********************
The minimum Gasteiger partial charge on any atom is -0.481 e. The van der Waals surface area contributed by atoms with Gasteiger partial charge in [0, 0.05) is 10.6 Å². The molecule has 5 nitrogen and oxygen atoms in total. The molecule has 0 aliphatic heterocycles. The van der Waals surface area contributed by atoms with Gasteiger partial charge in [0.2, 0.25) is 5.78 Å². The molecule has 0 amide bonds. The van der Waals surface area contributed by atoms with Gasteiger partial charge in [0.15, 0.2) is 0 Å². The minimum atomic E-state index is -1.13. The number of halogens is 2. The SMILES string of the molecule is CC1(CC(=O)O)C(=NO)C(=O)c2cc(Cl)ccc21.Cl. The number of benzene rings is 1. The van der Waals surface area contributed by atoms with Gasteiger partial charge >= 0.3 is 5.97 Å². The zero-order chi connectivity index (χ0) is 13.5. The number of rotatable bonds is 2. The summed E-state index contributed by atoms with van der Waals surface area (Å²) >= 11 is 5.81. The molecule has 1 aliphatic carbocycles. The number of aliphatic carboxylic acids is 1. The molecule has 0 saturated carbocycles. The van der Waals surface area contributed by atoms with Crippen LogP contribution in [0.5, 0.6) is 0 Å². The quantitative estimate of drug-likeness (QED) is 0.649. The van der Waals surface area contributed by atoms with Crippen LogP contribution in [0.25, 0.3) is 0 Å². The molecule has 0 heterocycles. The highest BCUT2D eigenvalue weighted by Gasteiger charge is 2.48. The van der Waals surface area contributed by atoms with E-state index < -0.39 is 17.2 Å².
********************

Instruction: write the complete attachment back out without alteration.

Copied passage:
The minimum Gasteiger partial charge on any atom is -0.481 e. The van der Waals surface area contributed by atoms with Gasteiger partial charge in [0, 0.05) is 10.6 Å². The molecule has 5 nitrogen and oxygen atoms in total. The molecule has 0 aliphatic heterocycles. The van der Waals surface area contributed by atoms with Gasteiger partial charge in [0.2, 0.25) is 5.78 Å². The molecule has 0 amide bonds. The van der Waals surface area contributed by atoms with Gasteiger partial charge in [0.15, 0.2) is 0 Å². The minimum atomic E-state index is -1.13. The number of halogens is 2. The SMILES string of the molecule is CC1(CC(=O)O)C(=NO)C(=O)c2cc(Cl)ccc21.Cl. The number of benzene rings is 1. The van der Waals surface area contributed by atoms with Gasteiger partial charge >= 0.3 is 5.97 Å². The zero-order chi connectivity index (χ0) is 13.5. The number of rotatable bonds is 2. The summed E-state index contributed by atoms with van der Waals surface area (Å²) >= 11 is 5.81. The molecule has 1 aliphatic carbocycles. The number of aliphatic carboxylic acids is 1. The molecule has 0 saturated carbocycles. The van der Waals surface area contributed by atoms with Crippen LogP contribution in [0.5, 0.6) is 0 Å². The quantitative estimate of drug-likeness (QED) is 0.649. The van der Waals surface area contributed by atoms with Crippen LogP contribution in [0.25, 0.3) is 0 Å². The molecule has 0 heterocycles. The highest BCUT2D eigenvalue weighted by Gasteiger charge is 2.48. The van der Waals surface area contributed by atoms with E-state index < -0.39 is 17.2 Å².